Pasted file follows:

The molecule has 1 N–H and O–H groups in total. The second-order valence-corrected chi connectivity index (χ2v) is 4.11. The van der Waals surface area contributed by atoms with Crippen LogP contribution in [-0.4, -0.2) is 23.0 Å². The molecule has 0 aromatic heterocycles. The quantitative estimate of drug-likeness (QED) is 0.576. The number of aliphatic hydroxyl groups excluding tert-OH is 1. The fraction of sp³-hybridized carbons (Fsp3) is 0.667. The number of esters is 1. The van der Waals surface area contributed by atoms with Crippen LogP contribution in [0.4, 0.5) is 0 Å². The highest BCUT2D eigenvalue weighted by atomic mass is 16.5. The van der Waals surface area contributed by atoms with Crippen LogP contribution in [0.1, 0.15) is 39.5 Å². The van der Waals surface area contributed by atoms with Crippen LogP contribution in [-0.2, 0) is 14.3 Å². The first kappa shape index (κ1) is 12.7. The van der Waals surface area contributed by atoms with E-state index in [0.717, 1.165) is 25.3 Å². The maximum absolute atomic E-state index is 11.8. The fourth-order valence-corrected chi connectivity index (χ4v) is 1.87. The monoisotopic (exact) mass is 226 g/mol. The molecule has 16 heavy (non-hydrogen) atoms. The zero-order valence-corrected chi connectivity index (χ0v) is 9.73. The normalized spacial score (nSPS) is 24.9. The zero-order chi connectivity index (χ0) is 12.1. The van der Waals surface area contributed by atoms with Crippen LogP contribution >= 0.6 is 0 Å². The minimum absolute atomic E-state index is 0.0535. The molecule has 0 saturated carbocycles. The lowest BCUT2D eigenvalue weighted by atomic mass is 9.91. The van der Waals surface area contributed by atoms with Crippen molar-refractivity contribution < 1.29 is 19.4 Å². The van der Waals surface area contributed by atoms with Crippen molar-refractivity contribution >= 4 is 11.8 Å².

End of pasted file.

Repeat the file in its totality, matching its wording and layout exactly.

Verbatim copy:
The molecule has 1 N–H and O–H groups in total. The second-order valence-corrected chi connectivity index (χ2v) is 4.11. The van der Waals surface area contributed by atoms with Crippen LogP contribution in [-0.4, -0.2) is 23.0 Å². The molecule has 0 aromatic heterocycles. The quantitative estimate of drug-likeness (QED) is 0.576. The number of aliphatic hydroxyl groups excluding tert-OH is 1. The fraction of sp³-hybridized carbons (Fsp3) is 0.667. The number of esters is 1. The van der Waals surface area contributed by atoms with Crippen LogP contribution in [0.4, 0.5) is 0 Å². The highest BCUT2D eigenvalue weighted by atomic mass is 16.5. The van der Waals surface area contributed by atoms with Crippen LogP contribution in [0.1, 0.15) is 39.5 Å². The van der Waals surface area contributed by atoms with Crippen LogP contribution in [-0.2, 0) is 14.3 Å². The first kappa shape index (κ1) is 12.7. The van der Waals surface area contributed by atoms with E-state index in [0.717, 1.165) is 25.3 Å². The maximum absolute atomic E-state index is 11.8. The fourth-order valence-corrected chi connectivity index (χ4v) is 1.87. The monoisotopic (exact) mass is 226 g/mol. The molecule has 16 heavy (non-hydrogen) atoms. The zero-order valence-corrected chi connectivity index (χ0v) is 9.73. The normalized spacial score (nSPS) is 24.9. The zero-order chi connectivity index (χ0) is 12.1. The van der Waals surface area contributed by atoms with Crippen LogP contribution >= 0.6 is 0 Å². The minimum absolute atomic E-state index is 0.0535. The molecule has 0 saturated carbocycles. The lowest BCUT2D eigenvalue weighted by atomic mass is 9.91. The van der Waals surface area contributed by atoms with Crippen molar-refractivity contribution < 1.29 is 19.4 Å². The van der Waals surface area contributed by atoms with Crippen molar-refractivity contribution >= 4 is 11.8 Å².